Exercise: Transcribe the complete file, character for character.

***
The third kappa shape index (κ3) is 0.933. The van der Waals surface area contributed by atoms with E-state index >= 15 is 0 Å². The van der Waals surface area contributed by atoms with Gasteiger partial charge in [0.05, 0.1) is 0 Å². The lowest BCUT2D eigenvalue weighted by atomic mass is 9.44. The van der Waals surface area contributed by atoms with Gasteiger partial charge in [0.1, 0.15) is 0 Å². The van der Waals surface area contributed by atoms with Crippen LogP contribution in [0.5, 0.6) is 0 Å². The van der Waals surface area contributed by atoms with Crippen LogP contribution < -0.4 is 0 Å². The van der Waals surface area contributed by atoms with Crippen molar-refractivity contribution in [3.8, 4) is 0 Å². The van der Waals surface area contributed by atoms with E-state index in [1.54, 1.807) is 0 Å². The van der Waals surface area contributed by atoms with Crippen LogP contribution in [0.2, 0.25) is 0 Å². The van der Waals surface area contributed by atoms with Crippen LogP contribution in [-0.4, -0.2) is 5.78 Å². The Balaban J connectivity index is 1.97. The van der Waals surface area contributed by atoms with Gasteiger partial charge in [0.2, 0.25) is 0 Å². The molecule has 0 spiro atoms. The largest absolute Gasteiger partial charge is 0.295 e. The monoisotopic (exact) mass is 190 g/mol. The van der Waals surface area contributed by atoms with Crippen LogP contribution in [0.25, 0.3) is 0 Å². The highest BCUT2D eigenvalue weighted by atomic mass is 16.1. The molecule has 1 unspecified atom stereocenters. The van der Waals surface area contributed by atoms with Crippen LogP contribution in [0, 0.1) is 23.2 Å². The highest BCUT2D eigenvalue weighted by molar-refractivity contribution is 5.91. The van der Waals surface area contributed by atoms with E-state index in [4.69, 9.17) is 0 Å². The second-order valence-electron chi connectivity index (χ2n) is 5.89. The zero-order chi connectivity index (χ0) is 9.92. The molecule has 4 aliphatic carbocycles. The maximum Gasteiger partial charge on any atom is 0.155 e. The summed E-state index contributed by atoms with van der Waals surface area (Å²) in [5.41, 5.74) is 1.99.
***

The third kappa shape index (κ3) is 0.933. The van der Waals surface area contributed by atoms with E-state index >= 15 is 0 Å². The van der Waals surface area contributed by atoms with Gasteiger partial charge in [0.05, 0.1) is 0 Å². The lowest BCUT2D eigenvalue weighted by atomic mass is 9.44. The van der Waals surface area contributed by atoms with Gasteiger partial charge in [0.1, 0.15) is 0 Å². The van der Waals surface area contributed by atoms with Crippen LogP contribution in [0.5, 0.6) is 0 Å². The van der Waals surface area contributed by atoms with Crippen LogP contribution < -0.4 is 0 Å². The van der Waals surface area contributed by atoms with Crippen molar-refractivity contribution in [3.8, 4) is 0 Å². The van der Waals surface area contributed by atoms with E-state index in [1.54, 1.807) is 0 Å². The van der Waals surface area contributed by atoms with Crippen LogP contribution in [0.2, 0.25) is 0 Å². The van der Waals surface area contributed by atoms with Crippen LogP contribution in [-0.4, -0.2) is 5.78 Å². The Balaban J connectivity index is 1.97. The van der Waals surface area contributed by atoms with Gasteiger partial charge in [0.2, 0.25) is 0 Å². The molecule has 0 spiro atoms. The largest absolute Gasteiger partial charge is 0.295 e. The monoisotopic (exact) mass is 190 g/mol. The van der Waals surface area contributed by atoms with Crippen LogP contribution in [0.25, 0.3) is 0 Å². The highest BCUT2D eigenvalue weighted by atomic mass is 16.1. The molecule has 1 unspecified atom stereocenters. The van der Waals surface area contributed by atoms with Crippen LogP contribution in [0, 0.1) is 23.2 Å². The highest BCUT2D eigenvalue weighted by molar-refractivity contribution is 5.91. The van der Waals surface area contributed by atoms with E-state index in [4.69, 9.17) is 0 Å². The second-order valence-electron chi connectivity index (χ2n) is 5.89. The zero-order chi connectivity index (χ0) is 9.92. The molecule has 4 aliphatic carbocycles. The maximum Gasteiger partial charge on any atom is 0.155 e. The summed E-state index contributed by atoms with van der Waals surface area (Å²) in [5.41, 5.74) is 1.99.